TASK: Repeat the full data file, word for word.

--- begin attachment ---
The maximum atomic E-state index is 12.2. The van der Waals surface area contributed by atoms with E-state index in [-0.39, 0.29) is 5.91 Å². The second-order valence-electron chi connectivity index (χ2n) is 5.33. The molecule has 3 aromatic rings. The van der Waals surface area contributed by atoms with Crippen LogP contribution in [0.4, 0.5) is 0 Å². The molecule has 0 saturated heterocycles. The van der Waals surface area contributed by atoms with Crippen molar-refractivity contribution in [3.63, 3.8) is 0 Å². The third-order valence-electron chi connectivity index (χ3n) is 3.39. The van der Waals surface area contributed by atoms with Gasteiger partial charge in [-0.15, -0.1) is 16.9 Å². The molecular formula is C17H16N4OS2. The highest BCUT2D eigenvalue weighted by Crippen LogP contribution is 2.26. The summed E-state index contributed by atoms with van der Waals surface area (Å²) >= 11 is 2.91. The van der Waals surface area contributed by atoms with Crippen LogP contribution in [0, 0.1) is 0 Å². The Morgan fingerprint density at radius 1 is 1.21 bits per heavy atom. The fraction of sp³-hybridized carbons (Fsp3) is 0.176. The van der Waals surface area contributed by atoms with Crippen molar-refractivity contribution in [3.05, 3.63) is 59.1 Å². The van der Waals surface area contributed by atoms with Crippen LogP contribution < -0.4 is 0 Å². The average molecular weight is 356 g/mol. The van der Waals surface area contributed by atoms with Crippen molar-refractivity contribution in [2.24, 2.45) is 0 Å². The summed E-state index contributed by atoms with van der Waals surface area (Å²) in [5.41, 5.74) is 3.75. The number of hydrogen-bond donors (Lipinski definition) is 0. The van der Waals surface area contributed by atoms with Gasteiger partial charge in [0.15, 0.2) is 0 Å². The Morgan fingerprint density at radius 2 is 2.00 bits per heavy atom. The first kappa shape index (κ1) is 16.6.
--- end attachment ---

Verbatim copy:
The maximum atomic E-state index is 12.2. The van der Waals surface area contributed by atoms with E-state index in [-0.39, 0.29) is 5.91 Å². The second-order valence-electron chi connectivity index (χ2n) is 5.33. The molecule has 3 aromatic rings. The van der Waals surface area contributed by atoms with Crippen LogP contribution in [0.4, 0.5) is 0 Å². The molecule has 0 saturated heterocycles. The van der Waals surface area contributed by atoms with Crippen molar-refractivity contribution in [3.63, 3.8) is 0 Å². The third-order valence-electron chi connectivity index (χ3n) is 3.39. The van der Waals surface area contributed by atoms with Gasteiger partial charge in [-0.15, -0.1) is 16.9 Å². The molecular formula is C17H16N4OS2. The highest BCUT2D eigenvalue weighted by Crippen LogP contribution is 2.26. The summed E-state index contributed by atoms with van der Waals surface area (Å²) >= 11 is 2.91. The van der Waals surface area contributed by atoms with Crippen LogP contribution in [0, 0.1) is 0 Å². The Morgan fingerprint density at radius 1 is 1.21 bits per heavy atom. The fraction of sp³-hybridized carbons (Fsp3) is 0.176. The van der Waals surface area contributed by atoms with Crippen molar-refractivity contribution in [3.05, 3.63) is 59.1 Å². The van der Waals surface area contributed by atoms with Crippen LogP contribution < -0.4 is 0 Å². The average molecular weight is 356 g/mol. The van der Waals surface area contributed by atoms with Crippen molar-refractivity contribution in [2.24, 2.45) is 0 Å². The summed E-state index contributed by atoms with van der Waals surface area (Å²) in [5.41, 5.74) is 3.75. The number of hydrogen-bond donors (Lipinski definition) is 0. The van der Waals surface area contributed by atoms with Gasteiger partial charge in [0.15, 0.2) is 0 Å². The Morgan fingerprint density at radius 2 is 2.00 bits per heavy atom. The first kappa shape index (κ1) is 16.6.